Monday, December 17, 2012

Blind Justice

Pfc. Bradley Manning's trial moves ahead- slowly. He has agreed to plead guilty to various charges of releasing classified information, while not accepting a guilty plea for charges such as espionage or aiding and abetting “the enemy”. The information he released revealed criminal and unethical activity by personnel within the Department of Defense and the State Department, as well as criminal activity by private military contractors. No evidence has surfaced that Manning profited in any way from his actions, or that he was motivated by any prospect of personal gain. Rather, he felt compelled to act to reveal evidence that he had access to of outrageous activity of the part of people working for the US Government. Some of the activities revealed were simply routine diplomacy, i.e. duplicitous acts and statements by diplomats of the US and countries it deals with, and the revelations may have caused some embarrassment all around. However, more central to the activities unveiled were torture, murder, incitement to torture, and official cover-ups of criminal acts. For his actions Manning was held in solitary confinement without charges for a year and a half and he remains in custody today, with no possibility of bail. While his living conditions have improved significantly after a public outcry over his treatment, which a number of psychiatrists have said amounted to torture, he now faces formal charges which could lead to life imprisonment, if not the death penalty that some members of Congress and other media luminaries have called for. The formal charges were only lodged in late February of 2012, nineteen months after his arrest. To the best of our knowledge, there has still been no prosecution of any of the perpetrators of the crimes that were disclosed, and there seems little desire on the part of the Department of Justice to investigate.

Against that backdrop, the news has emerged that HSBC, one of the world's largest banks, has agreed to pay a large fine, described by different sources as either $1.25 billion or $1.9 billion, for illegal banking activities over a three or four year period in which the bank laundered money on behalf of Mexican drug cartels and Al Qaeda Given that the US is in a permanent War on Drugs and another permanent War On Terrorism, this would seem to qualify as aiding and abetting the enemy, if anything can ever be considered as such.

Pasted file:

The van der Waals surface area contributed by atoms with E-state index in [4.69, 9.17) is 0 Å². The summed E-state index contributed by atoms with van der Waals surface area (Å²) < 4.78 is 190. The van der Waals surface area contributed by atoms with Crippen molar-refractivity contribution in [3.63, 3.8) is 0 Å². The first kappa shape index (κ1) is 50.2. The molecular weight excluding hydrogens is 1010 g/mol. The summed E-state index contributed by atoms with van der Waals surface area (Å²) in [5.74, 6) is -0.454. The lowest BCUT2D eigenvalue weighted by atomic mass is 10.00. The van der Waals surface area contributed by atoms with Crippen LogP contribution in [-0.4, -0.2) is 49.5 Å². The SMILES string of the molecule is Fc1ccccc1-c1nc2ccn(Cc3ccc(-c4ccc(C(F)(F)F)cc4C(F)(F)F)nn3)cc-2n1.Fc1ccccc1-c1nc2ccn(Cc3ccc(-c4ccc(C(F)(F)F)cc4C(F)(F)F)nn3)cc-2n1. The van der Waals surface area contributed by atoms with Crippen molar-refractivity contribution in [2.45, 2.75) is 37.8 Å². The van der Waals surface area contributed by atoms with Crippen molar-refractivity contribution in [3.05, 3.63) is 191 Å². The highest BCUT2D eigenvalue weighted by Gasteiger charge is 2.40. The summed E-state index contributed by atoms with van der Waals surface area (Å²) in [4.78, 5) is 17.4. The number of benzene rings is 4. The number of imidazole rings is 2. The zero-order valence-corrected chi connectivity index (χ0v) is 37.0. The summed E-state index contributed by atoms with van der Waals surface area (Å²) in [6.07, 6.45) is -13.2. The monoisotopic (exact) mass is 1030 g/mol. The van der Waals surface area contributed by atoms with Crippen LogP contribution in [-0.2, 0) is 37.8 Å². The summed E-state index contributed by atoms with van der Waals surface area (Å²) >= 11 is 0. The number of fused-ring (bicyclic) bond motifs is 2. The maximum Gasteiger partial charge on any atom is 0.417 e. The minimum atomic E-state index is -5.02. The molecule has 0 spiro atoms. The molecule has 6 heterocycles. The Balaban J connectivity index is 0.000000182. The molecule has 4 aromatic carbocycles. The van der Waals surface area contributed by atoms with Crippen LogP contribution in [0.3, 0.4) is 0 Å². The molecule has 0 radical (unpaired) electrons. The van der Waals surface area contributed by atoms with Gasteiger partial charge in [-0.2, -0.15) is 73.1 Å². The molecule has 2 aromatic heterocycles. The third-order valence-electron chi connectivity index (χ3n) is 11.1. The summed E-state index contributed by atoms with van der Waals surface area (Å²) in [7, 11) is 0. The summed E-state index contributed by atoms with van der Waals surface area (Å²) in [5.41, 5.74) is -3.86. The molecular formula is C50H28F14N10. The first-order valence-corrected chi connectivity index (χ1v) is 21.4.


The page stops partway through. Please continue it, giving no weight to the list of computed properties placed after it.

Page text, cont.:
Loretta Lynch, US attorney for the Eastern District of New York, issued the following statement:
Loretta Lynch: We are here today to announce the filing of criminal charges against HSBC Bank, both its U.S. entity, HSBC U.S., and the parent HSBC group, for its sustained and systemic failure to guard against the corruption of our financial system by drug traffickers and other criminals and for evading U.S. sanctions law. HSBC, as you know, is one of the largest financial institutions in the world, with affiliates and personnel spanning the globe. Yet during the relevant time periods, they failed to comply with the legal requirements incumbent on all U.S. financial institutions to have in place compliance mechanisms and safeguards to guard against being used for money laundering.
HSBC has admitted its guilt to the four-count information filed today, which sets forth two violations of the Bank Secrecy Act, a violation of the International Emergency Economic Powers Act, or IEEPA, and violation of the Trading with the Enemy Act. As part of its resolution of these charges, HSBC has agreed to forfeit $1.256 billion, the largest forfeiture amount ever by a financial institution for a compliance failure.
The Justice Department has allowed the bank to avoid prosecution. Old habits die hard. None of the top officials of the bank will face charges, much less be seized and thrown into solitary confinement. If you want to see more detail on this case, see the entire Matt Taibbi article here.

It seems that Pfc. Manning's worst crime was to not make enough money through his whistle-blowing disclosures to buy his way out of jail. With the government strapped for cash these days, $1 billion clearly buys a lot of immunity. Who knows, perhaps a few million would have been enough to swing our laissez faire Department of Justice. Maybe, with a little more cash, Manning, like HSBC Chief Executive Stuart Gulliver, could have just apologized for his actions, handed over whatever profits he'd made through his actions, and promised to do better in the future.


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